As the only Republican candidate that hasn’t previously run for elected office, Honour has the ability to message against the other three candidates every time one of them highlights a problem that needs immediate attention. At some point in their current or previous legislative capacities, many of the problems cited by the other three candidates could have been addressed.
But Honour’s campaign has missed so many opportunities to offer a strong message as to why his candidacy is different. Honour looked physically uncomfortable during the debate. The vast amount of resources spent by the campaign, coupled with the time he’s been a candidate, built up the expectation that Honour would have had a stronger performance during the debate.
It seems Seifert wanted to occupy the “nice guy” role during the debate. Presented with some of the best opportunities to engage the other candidates, Seifert passed. He seemed unwilling to offer any direct critique, deferring the final decision to the “people.”
Seifert has been zigzagging across Minnesota since the state convention and maybe he was just tired. But as with Honour and Zellers, Seifert needed to make a stronger case for his candidacy.
Johnson’s message was directed more at Republican primary voters, than the broader voting population. Johnson touted his “very conservative voting record” during the debate, which represents an attempt to woo potential primary voters to his candidacy. But mentioning his “very conservative voting record” limits Johnson’s ability to win over the independent voters he claims he will in November.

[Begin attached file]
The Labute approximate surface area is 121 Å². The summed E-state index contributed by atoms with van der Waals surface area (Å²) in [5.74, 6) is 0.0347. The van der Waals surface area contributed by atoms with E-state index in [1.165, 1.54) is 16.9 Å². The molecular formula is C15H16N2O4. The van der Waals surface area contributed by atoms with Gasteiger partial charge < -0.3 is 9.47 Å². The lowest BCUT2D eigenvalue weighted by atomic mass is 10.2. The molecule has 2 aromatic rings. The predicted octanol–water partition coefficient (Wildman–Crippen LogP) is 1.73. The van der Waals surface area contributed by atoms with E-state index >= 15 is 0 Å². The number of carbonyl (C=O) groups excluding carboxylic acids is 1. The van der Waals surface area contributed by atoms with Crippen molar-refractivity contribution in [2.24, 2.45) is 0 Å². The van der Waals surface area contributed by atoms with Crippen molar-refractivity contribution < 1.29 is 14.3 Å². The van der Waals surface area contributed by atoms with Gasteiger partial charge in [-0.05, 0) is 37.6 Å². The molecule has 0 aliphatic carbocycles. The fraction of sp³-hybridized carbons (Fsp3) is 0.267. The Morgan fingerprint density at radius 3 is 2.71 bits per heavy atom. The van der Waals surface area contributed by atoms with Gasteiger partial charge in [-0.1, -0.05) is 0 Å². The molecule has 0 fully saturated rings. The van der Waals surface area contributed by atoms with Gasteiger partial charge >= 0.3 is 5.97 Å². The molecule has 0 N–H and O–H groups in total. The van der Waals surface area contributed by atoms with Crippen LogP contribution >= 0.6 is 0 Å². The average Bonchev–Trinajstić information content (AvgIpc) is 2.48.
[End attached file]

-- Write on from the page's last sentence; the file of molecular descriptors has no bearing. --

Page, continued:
While Johnson repeatedly mentions he’s a conservative who can win statewide, he was the only candidate on the Almanac couch that had previously lost a statewide race in the general election. His most recent electoral success has been running for a non-partisan office in a portion of Hennepin County.
Johnson ran unsuccessfully for attorney general in 2006, a race that is frequently missed in any published biography of Johnson. He received the least amount of votes of any Republican candidate running for constitutional office that year. I would be more willing to accept Johnson’s argument that he could attract independent voters if Johnson articulated why he lost in 2006 and how this campaign will be different. Johnson ran an anemic, uninspiring campaign in 2006 and pretending the campaign didn’t happen doesn’t address the problems his 2014 candidacy presents to Republicans as a statewide candidate.
Based on the current trajectory, the organizational advantage in the Republican primary has to be given to Johnson. But out of the four candidates that appeared on Almanac, Johnson is the only candidate continually attempting to remake himself. It will be his ultimate undoing as a candidate as this race moves closer to November.
For Republicans hoping for an exciting campaign for governor, it hasn’t arrived yet. Unlike in 2010, where numerous Democrats battled in the DFL primary for governor, the Republicans candidates seem afraid to engage. If Republican’s don’t spring to life soon, they may fall asleep and miss the race for governor.
Check back to politics.mn for additional analysis and information on the 2014 elections.